Lemma 29.57.9. Let $f : X \to Y$ be a morphism of schemes. Assume that

1. $f$ is locally quasi-finite, and

2. $X$ is quasi-compact.

Then $f$ has universally bounded fibres.

Proof. Since $X$ is quasi-compact, there exists a finite affine open covering $X = \bigcup _{i = 1, \ldots , n} U_ i$ and affine opens $V_ i \subset Y$, $i = 1, \ldots , n$ such that $f(U_ i) \subset V_ i$. Because of the local nature of “local quasi-finiteness” (see Lemma 29.20.6 part (4)) we see that the morphisms $f|_{U_ i} : U_ i \to V_ i$ are locally quasi-finite morphisms of affines, hence quasi-finite, see Lemma 29.20.9. For $y \in Y$ it is clear that $X_ y = \bigcup _{y \in V_ i} (U_ i)_ y$ is an open covering. Hence it suffices to prove the lemma for a quasi-finite morphism of affines (namely, if $n_ i$ works for the morphism $f|_{U_ i} : U_ i \to V_ i$, then $\sum n_ i$ works for $f$).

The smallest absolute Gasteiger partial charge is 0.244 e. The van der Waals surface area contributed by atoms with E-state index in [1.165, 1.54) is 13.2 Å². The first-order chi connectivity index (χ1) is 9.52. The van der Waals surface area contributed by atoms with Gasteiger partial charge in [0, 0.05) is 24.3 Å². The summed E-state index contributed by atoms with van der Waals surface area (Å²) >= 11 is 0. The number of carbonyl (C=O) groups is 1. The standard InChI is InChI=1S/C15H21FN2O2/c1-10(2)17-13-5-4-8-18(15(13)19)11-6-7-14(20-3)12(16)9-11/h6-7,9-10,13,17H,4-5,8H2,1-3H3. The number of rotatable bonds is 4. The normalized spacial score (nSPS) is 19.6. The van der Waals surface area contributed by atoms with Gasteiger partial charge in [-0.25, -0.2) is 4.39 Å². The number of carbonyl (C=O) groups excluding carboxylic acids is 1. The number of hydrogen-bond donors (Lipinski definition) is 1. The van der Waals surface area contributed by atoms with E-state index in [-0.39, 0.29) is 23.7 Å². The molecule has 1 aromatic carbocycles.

Assume $f : X \to Y$ is a quasi-finite morphism of affines. By Lemma 29.56.3 we can find a diagram

$\xymatrix{ X \ar[rd]_ f \ar[rr]_ j & & Z \ar[ld]^\pi \\ & Y & }$

with $Z$ affine, $\pi$ finite and $j$ an open immersion. Since $j$ has universally bounded fibres (Lemma 29.57.7) this reduces us to showing that $\pi$ has universally bounded fibres (Lemma 29.57.4).

This reduces us to a morphism of the form $\mathop{\mathrm{Spec}}(B) \to \mathop{\mathrm{Spec}}(A)$ where $A \to B$ is finite. Say $B$ is generated by $x_1, \ldots , x_ n$ over $A$ and say $P_ i(T) \in A[T]$ is a monic polynomial of degree $d_ i$ such that $P_ i(x_ i) = 0$ in $B$ (a finite ring extension is integral, see Algebra, Lemma 10.36.3). With these notations it is clear that

$\bigoplus \nolimits _{0 \leq e_ i < d_ i, i = 1, \ldots n} A \longrightarrow B, \quad (a_{(e_1, \ldots , e_ n)}) \longmapsto \sum a_{(e_1, \ldots , e_ n)} x_1^{e_1} \ldots x_ n^{e_ n}$

is a surjective $A$-module map. Thus for any prime $\mathfrak p \subset A$ this induces a surjective map $\kappa (\mathfrak p)$-vector spaces

$\kappa (\mathfrak p)^{\oplus d_1 \ldots d_ n} \longrightarrow B \otimes _ A \kappa (\mathfrak p)$

In other words, the integer $d_1 \ldots d_ n$ works in the definition of a morphism with universally bounded fibres. $\square$

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